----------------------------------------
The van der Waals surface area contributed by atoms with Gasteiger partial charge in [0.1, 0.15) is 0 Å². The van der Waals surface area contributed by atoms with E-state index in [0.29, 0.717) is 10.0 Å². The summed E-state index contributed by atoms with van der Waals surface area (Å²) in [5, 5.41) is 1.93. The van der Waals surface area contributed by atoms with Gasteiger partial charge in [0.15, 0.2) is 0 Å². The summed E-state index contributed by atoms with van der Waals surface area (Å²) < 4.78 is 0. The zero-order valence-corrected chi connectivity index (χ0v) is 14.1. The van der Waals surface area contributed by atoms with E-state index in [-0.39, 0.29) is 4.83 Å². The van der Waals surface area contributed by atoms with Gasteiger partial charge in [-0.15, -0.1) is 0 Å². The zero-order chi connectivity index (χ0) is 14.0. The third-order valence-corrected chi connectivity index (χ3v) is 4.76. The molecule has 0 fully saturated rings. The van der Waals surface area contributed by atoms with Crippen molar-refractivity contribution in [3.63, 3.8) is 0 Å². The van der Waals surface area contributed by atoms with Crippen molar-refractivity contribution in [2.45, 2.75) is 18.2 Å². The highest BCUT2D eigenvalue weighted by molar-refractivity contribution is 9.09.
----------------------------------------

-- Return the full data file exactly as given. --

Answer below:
The van der Waals surface area contributed by atoms with Gasteiger partial charge in [0.1, 0.15) is 0 Å². The van der Waals surface area contributed by atoms with E-state index in [0.29, 0.717) is 10.0 Å². The summed E-state index contributed by atoms with van der Waals surface area (Å²) in [5, 5.41) is 1.93. The van der Waals surface area contributed by atoms with Gasteiger partial charge in [0.15, 0.2) is 0 Å². The summed E-state index contributed by atoms with van der Waals surface area (Å²) < 4.78 is 0. The zero-order valence-corrected chi connectivity index (χ0v) is 14.1. The van der Waals surface area contributed by atoms with E-state index in [-0.39, 0.29) is 4.83 Å². The van der Waals surface area contributed by atoms with Gasteiger partial charge in [-0.15, -0.1) is 0 Å². The zero-order chi connectivity index (χ0) is 14.0. The third-order valence-corrected chi connectivity index (χ3v) is 4.76. The molecule has 0 fully saturated rings. The van der Waals surface area contributed by atoms with Crippen molar-refractivity contribution in [3.63, 3.8) is 0 Å². The van der Waals surface area contributed by atoms with Crippen molar-refractivity contribution in [2.45, 2.75) is 18.2 Å². The highest BCUT2D eigenvalue weighted by molar-refractivity contribution is 9.09.